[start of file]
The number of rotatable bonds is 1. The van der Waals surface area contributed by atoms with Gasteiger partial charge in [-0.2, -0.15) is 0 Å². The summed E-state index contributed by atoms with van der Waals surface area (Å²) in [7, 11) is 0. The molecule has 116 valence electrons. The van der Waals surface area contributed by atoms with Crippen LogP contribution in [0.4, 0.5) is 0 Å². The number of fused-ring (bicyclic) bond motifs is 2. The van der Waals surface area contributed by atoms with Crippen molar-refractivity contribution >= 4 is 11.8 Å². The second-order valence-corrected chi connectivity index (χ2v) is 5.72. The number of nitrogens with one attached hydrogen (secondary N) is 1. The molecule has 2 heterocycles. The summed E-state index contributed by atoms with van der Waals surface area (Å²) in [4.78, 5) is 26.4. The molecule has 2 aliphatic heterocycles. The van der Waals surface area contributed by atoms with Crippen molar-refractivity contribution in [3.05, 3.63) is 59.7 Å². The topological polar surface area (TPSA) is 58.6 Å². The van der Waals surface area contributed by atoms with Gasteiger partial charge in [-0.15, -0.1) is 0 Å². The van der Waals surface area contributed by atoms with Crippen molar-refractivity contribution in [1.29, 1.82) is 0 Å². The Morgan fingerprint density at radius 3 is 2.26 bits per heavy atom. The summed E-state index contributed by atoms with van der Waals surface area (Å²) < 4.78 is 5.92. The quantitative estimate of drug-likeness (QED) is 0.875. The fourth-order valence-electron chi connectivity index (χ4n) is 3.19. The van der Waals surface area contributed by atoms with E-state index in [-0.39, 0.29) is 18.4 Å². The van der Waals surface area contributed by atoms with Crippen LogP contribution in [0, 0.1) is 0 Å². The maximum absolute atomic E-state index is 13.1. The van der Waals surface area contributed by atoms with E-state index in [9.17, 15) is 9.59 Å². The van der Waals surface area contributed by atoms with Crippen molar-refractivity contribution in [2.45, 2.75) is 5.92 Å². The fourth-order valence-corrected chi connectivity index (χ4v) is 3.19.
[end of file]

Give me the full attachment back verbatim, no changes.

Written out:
The number of rotatable bonds is 1. The van der Waals surface area contributed by atoms with Gasteiger partial charge in [-0.2, -0.15) is 0 Å². The summed E-state index contributed by atoms with van der Waals surface area (Å²) in [7, 11) is 0. The molecule has 116 valence electrons. The van der Waals surface area contributed by atoms with Crippen LogP contribution in [0.4, 0.5) is 0 Å². The number of fused-ring (bicyclic) bond motifs is 2. The van der Waals surface area contributed by atoms with Crippen molar-refractivity contribution >= 4 is 11.8 Å². The second-order valence-corrected chi connectivity index (χ2v) is 5.72. The number of nitrogens with one attached hydrogen (secondary N) is 1. The molecule has 2 heterocycles. The summed E-state index contributed by atoms with van der Waals surface area (Å²) in [4.78, 5) is 26.4. The molecule has 2 aliphatic heterocycles. The van der Waals surface area contributed by atoms with Crippen molar-refractivity contribution in [3.05, 3.63) is 59.7 Å². The topological polar surface area (TPSA) is 58.6 Å². The van der Waals surface area contributed by atoms with Gasteiger partial charge in [-0.15, -0.1) is 0 Å². The van der Waals surface area contributed by atoms with Crippen molar-refractivity contribution in [1.29, 1.82) is 0 Å². The Morgan fingerprint density at radius 3 is 2.26 bits per heavy atom. The summed E-state index contributed by atoms with van der Waals surface area (Å²) < 4.78 is 5.92. The quantitative estimate of drug-likeness (QED) is 0.875. The fourth-order valence-electron chi connectivity index (χ4n) is 3.19. The van der Waals surface area contributed by atoms with E-state index in [-0.39, 0.29) is 18.4 Å². The van der Waals surface area contributed by atoms with Crippen LogP contribution in [0, 0.1) is 0 Å². The maximum absolute atomic E-state index is 13.1. The van der Waals surface area contributed by atoms with E-state index in [9.17, 15) is 9.59 Å². The van der Waals surface area contributed by atoms with Crippen molar-refractivity contribution in [2.45, 2.75) is 5.92 Å². The fourth-order valence-corrected chi connectivity index (χ4v) is 3.19.